What do you do professionally?
I am the VP of Sales & Business Development for Sappi North America. Sappi is a South African company that specializes in the manufacture of coated printing papers and specialized cellulose used in the garment industry. In North America, we have two mills in Maine and one mill in Minnesota. I’ve been with Sappi, formerly S. D. Warren, for 30 years in various sales and marketing roles. Interestingly enough I got this job/career from an on-campus interview in the spring of 1985!

What is the most important aspect of your relationship with Bowdoin?
There are many aspects of Bowdoin that I really enjoy: classmates, alumni, faculty, and the Bowdoin staff. However, most important to me are the seven guys I roomed with out on Potts Point during our senior year. The eight of us have gotten together every year since graduation—30 straight years! Many of those reunions have also included spouses and children. It’s a remarkable tradition that’s forged in our dedication to each other and our belief in “the Offer of the College”.

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Nathaniel Harrison '68

Nathaniel Harrison '68

Why do you volunteer for the Fund Directors?
I consider my activities as a fund director to be the logical extension of my work as a class agent. Overall, my commitment to fund raising for Bowdoin largely reflects the pride I take in the College’s very enlightened decision a few years ago to replace student loans with grants. I felt that such an initiative deserved a stepped-up engagement on my part.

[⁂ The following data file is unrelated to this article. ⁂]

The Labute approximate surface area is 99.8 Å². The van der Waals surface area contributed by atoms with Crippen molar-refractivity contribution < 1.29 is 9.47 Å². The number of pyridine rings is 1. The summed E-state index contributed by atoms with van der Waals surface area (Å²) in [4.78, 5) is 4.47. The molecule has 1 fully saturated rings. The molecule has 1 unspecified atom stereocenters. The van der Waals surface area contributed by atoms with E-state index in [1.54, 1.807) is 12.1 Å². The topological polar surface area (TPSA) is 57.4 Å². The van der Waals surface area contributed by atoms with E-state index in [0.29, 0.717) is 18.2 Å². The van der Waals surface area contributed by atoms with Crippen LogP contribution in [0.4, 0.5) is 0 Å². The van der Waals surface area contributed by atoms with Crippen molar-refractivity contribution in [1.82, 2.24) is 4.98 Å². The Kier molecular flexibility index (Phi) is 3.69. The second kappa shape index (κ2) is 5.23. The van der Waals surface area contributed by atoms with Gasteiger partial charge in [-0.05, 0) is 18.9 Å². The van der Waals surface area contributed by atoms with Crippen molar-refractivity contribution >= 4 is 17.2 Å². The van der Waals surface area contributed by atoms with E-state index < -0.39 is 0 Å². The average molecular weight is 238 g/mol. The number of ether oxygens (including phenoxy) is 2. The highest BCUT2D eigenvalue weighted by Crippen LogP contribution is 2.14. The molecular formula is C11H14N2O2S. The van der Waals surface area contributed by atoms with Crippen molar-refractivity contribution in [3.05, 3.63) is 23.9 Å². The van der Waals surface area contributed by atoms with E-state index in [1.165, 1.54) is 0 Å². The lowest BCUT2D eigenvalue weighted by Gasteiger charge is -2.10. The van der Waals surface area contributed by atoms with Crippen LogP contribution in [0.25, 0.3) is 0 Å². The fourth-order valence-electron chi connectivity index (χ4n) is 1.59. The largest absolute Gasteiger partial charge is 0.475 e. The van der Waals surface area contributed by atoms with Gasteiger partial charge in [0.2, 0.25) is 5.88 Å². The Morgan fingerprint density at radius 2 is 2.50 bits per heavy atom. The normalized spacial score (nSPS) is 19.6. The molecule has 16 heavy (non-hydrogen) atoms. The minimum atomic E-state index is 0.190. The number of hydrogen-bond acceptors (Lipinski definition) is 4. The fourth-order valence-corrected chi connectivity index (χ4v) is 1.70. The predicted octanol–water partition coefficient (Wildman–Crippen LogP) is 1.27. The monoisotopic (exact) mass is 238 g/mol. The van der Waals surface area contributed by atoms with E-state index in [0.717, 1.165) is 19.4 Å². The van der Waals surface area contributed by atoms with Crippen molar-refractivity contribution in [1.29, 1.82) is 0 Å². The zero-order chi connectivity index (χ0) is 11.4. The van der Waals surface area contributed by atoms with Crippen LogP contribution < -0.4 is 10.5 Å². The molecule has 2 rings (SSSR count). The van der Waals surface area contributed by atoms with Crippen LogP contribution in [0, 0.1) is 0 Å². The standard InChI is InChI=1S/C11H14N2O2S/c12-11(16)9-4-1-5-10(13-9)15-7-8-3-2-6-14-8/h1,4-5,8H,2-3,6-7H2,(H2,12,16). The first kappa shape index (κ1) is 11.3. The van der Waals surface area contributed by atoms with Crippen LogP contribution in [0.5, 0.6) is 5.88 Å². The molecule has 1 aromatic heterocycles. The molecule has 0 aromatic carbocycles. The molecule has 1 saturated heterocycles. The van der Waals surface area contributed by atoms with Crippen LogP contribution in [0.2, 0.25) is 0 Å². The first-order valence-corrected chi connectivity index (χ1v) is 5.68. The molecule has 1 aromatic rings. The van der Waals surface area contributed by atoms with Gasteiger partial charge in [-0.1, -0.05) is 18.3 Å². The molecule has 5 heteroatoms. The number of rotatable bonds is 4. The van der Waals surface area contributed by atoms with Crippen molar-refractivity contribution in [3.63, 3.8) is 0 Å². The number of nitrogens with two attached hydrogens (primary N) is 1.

What do you do professionally?
I retired in November 2011 after a 38- year career as a journalist, nearly 30 of which were spent as an editor and correspondent with the English service of the French news agency Agence France-Presse (AFP). My time with AFP included a five-year assignment in Nicosia, Cyprus, the agency’s Middle East bureau, and five years in Washington DC, as well as 20 years at headquarters in Paris. My wife and I returned to the United States in September 2014. I now devote much of my time to the movement against mass incarceration in the United States, in particular a campaign to abolish sentences that impose life imprisonment without the possibility of parole.  
 
What is the most important aspect of your relationship with Bowdoin?
Gratitude, pride and many good memories of coming of age in in the late 60s in a friendly and broad-minded environment at an exhilarating time of great social and political turmoil. “To be young was very heaven.” (Wordsworth)

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Christian Larochelle '12

Christian Larochelle '12